Why Can’t We Simply Add to the U.S. Debt Indefinitely?

BY busadmin  March 1, 2010 at 12:12 PM EDT

Question: I am told over and over that the federal debt will lead to inflation and that our children and grandchildren will have to pay it back. I have heard this so often that I am starting to doubt it. If such statements are true, we should be paying off the debts of our grandparents. That does not seem to be happening

Federal debt seems to be simply numbers in a database in a computer. Why can’t we simply continue to let those numbers increase without limit? When we borrow money, aren’t we just adjusting number in a data base? Why does debt at the national level matter? If we were trading gold or wheat I can see the problem, but we seem to just be trading computer digits. Why can’t that continue forever?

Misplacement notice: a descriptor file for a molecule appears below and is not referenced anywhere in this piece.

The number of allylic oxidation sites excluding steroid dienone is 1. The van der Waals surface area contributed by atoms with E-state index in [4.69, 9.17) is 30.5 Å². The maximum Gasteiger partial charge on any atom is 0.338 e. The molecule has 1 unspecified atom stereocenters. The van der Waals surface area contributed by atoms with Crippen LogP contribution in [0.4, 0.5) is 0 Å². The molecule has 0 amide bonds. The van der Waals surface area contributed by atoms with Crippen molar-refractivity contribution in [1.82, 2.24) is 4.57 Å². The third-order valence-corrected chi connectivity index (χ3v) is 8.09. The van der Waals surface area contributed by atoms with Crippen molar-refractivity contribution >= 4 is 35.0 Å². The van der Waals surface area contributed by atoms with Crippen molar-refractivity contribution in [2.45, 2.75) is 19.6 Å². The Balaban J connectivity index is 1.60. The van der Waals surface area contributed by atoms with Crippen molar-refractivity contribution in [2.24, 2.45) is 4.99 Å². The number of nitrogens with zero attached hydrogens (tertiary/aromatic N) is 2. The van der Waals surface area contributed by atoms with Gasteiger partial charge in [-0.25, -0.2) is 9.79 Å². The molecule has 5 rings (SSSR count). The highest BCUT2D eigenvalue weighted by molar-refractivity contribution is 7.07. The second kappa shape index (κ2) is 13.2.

Paul Solman: It can and will. But at what cost? The problem is the PRICE of borrowing more money to pay off the debts of the past. Look what’s happening to Greece right now. Investors think it can’t meet its obligations. So they demand a higher interest rate for continuing to lend and fund Greece’s national debt. That ups the debt and leads to further doubt.

This same vicious circle is what forced the government to take over Fannie Mae and Freddie Mac: investor doubts leading to higher interest rates leading to bigger shortfalls leading to bigger doubts.

Can it happen to America? You tell me.